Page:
Oct 31, 2018

In this issue we still have questionable leadership decisions, others making fun of those decisions, and even a Havok/Cyclops comparison which I think is a per-issue requirement. The overall assessment of Havok's leadership abilities thus far seems to be a large failure.

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9
Astonishing X-Men (2017) #17

Nov 29, 2018

Dazzler, decidedly not a bootleg Ke$ha shines bright this issue by creating light illusions and ultimately defeating the Reaver/Sentinels with her Banshee powered blasts. Havok discovers he has the gumption to take the fall for the team and become a hero. All in all it was a satisfying conclusion to the series and story arc letting us see that the less than perfect X-Men can still pull it together to succeed.

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10
Batman Incorporated (2012) #8

Mar 5, 2013

Whether or not Damian comes back isn't important, and neither is the gruesomeness of his death: all that matters is he lived.

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4
Captain America (2012) #1

Nov 25, 2012

At this point, I'm damning Captain America with praise. Much of the comic is so good on a technical level, but its biggest failing has nothing to do with skill. Rather, it's a problem of point. Specifically, that Remender doesn't seem to have one. His Cap is a good old-fashioned pulp hero on good old-fashioned pulp adventures. What he misses, though, is pulp's ability to express reality through metaphor.

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4
Change #4

Mar 19, 2013

I have to admit: I'm torn about Change. On the one hand, it is the sort of comic I wish I could get my hands on more often: goofy, horrific, willing to throw anything and everything at the wall just to see what would stick. On the other"well"it's nonsensical crap. Not a very 'critic' sentence to write, but that is what it is. So much of it is dedicated to its gleeful attempt to mindscrew readers that it never becomes about anything else, despite what a final, emotional plea over a white background would have you believe.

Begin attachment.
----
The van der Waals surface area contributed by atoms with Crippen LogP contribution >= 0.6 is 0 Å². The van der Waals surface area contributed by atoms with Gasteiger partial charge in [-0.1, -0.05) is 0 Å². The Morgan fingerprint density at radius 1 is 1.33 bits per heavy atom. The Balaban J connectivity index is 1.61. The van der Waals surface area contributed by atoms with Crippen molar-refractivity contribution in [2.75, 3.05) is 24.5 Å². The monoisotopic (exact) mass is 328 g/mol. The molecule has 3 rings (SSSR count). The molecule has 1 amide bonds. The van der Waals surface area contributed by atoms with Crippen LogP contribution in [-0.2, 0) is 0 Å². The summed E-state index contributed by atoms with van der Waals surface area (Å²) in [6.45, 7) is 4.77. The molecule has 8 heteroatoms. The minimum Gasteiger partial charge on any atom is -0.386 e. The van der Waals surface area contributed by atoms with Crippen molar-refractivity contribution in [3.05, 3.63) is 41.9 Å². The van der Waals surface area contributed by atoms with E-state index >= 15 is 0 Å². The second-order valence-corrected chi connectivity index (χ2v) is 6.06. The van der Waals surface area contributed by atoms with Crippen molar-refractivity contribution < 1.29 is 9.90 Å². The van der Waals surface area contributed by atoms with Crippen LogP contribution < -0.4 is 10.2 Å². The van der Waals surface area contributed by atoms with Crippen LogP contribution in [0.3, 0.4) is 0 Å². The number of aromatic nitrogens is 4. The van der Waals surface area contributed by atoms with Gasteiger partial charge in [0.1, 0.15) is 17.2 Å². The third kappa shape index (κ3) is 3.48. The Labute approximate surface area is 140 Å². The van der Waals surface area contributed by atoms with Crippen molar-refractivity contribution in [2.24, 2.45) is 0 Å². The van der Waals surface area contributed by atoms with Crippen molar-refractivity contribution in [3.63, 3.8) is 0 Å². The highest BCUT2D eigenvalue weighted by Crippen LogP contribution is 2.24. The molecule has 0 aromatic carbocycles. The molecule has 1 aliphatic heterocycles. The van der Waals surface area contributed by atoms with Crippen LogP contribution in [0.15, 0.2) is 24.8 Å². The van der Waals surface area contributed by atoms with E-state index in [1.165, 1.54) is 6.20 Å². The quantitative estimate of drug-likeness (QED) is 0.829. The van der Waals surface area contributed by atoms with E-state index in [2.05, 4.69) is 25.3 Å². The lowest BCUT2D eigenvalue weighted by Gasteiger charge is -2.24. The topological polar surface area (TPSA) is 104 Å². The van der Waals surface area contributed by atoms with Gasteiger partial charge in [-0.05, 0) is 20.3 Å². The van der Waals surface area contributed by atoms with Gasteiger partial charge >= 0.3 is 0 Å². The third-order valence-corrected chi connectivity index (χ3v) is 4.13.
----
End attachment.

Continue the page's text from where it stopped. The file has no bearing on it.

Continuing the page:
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3
Constantine (2013) #1

Mar 22, 2013

Guedes' overall competence does underscore how poorly-thought the writing is, though. Two scenes in particular are exposed: an early scene where a man "sneaks up" on Constantine by simply standing in front of his home (with nothing around to hide behind, Guedes just puts a convenient shadow over his face), and another where Constantine notices someone has poisoned his drink. The latter is Lemire/Fawkes trying to show his eye for detail, except Guedes has the assassin offering the drink while poisoning it"right next to Constantine's face (instead of, I don't know, before giving it to him?). For a comic so haphazard in design, the art suits it.

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8
Dial H #6

Nov 12, 2012

*Series regular Mateus Santolouco was erroneously credited on the cover.

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5.5
Great Pacific #1

Nov 17, 2012

What results is a comic typical in an industry obsessed with rugged individuals. Any ethos is cover for self-congratulation, every good a careful marketing ploy. In this regard, Great Pacific is every bit the insular product of the comic industry's gated community as superhero title from Marvel or DC. More refuse for the Great Man theory's trash heap.